“So I guess what I'm trying to say is, even though you can't feed Maria and her family and friends every day, at least you fed her for one day. At least she didn't go hungry for one day she otherwise wouldn't have if you hadn't been there. So at least for that day, for that one person, you made her life better.
And your friend Adam-like you say, you've been an inspiration to him, so that's another person in whose life you've made a difference, and he will hopefully to go on to do the same.
I used to think it was possible to save the world. I wanted to save the world, that was my goal in life. But then I had to face reality and learn that it isn't possible for any one person to save the world, but we can each make it a little better, and it really is the small things that count. I know that might sound sound cliché, but I've had to accept that it's the truth. We can each make the world better, as you're trying to do, but none of us can save it.
As for the guilt, I feel it to, believe me. I think many do. I could keep going on, but you've already recognized in her article that it's a vicious cycle. Sorry for the very long comment, but I hope it can help a little with the guilty!
“I asked these questions sort of as a devil's advocate, but I also really wanted to know the answers. And I got them. One volunteer told me that she really did feel she had made a difference, just by being a role model to a small group of younger girls she had contact with, by showing them that women can learn to read and get an education and get a job, and she felt that even if one of those girls finishes high school or goes to university and makes a better life for herself, she feels that 2 years in the Peace Corps was worth it. Another told me that she looked at the PC as a means to an end, and that the PC gave her the resources and support she needed to implement projects within a remote community, and that it doesn't really matter what organization, it's what you put into it, and if you work hard enough and care hard enough you'll see results.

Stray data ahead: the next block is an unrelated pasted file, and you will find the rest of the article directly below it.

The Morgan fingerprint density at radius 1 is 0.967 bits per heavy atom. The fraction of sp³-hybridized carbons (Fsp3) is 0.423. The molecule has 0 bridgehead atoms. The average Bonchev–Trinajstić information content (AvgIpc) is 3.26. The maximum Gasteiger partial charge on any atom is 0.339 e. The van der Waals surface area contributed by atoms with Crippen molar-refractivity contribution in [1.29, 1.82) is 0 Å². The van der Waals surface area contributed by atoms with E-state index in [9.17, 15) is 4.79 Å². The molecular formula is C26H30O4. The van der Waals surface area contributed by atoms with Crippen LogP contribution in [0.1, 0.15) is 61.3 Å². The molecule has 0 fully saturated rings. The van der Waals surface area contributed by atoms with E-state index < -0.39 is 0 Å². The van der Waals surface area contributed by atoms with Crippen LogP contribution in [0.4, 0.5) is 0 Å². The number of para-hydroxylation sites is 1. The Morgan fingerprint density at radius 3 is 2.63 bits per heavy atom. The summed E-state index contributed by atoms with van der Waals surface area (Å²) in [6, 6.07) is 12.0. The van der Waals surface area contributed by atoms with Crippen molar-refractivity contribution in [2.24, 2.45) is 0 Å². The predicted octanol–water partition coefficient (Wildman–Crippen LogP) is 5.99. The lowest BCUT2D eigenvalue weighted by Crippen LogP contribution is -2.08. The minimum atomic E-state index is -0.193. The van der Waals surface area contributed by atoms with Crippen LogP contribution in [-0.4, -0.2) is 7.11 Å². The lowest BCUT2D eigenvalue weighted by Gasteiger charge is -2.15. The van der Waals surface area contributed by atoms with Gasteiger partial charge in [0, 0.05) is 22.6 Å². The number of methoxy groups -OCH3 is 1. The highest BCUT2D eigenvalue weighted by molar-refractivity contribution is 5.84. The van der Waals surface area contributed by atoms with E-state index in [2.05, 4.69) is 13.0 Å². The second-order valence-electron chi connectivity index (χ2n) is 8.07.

After listening to their answers, I saw the Peace Corps in a way I hadn't before. It doesn't matter whether it's the Peace Corps or another organization or an individual effort, it's what you do with it that matters. And it's also about that "power of one" attitude, that if you help just one person, if you make a difference in just one person's life, than everything you're doing is worth it, because it makes all the difference for that person.”
“Thanks for a really interesting and thoughtful article about the Peace Corps, and guilt. I didn't do PC, although it was my plan for the first three years of university. I decided there were other, better options for me, and I had some issues with the PC, as I'm sure you do as well.
But one of my best friends joined, she was in Senegal, and I recently met with her and others who volunteered with her. I took the opportunity to ask them about their experiences and challenge them with questions about the PC that had caused me to hesitate joining: "Is the PC really sustainable, especially if you're only in a place for 2 years? Don't you think there are better organizations that don't have the same colonial, democracy-spreading attitude as the Peace Corps? Did you really feel you made a difference, or is everything going to fall apart now that you've left?"”
“I'm really glad Colombia is receiving some positive attention, and I would like to add to your list, because there are so many beautiful places in Colombia, all full of wonderful people. There is the Caribbean Coast, with Cartagena, Barranquilla, and Santa Marta; the Pacific Coast, where you can go see humpback whales; the Amazon, capital Leticia, in the southern most part of Colombia; Cali, the salsa capital of the world; Medellin, a green city with perfect weather and many open air parks; and so much more. I've been living here for almost two years and I have yet to see everything. Thanks for your article!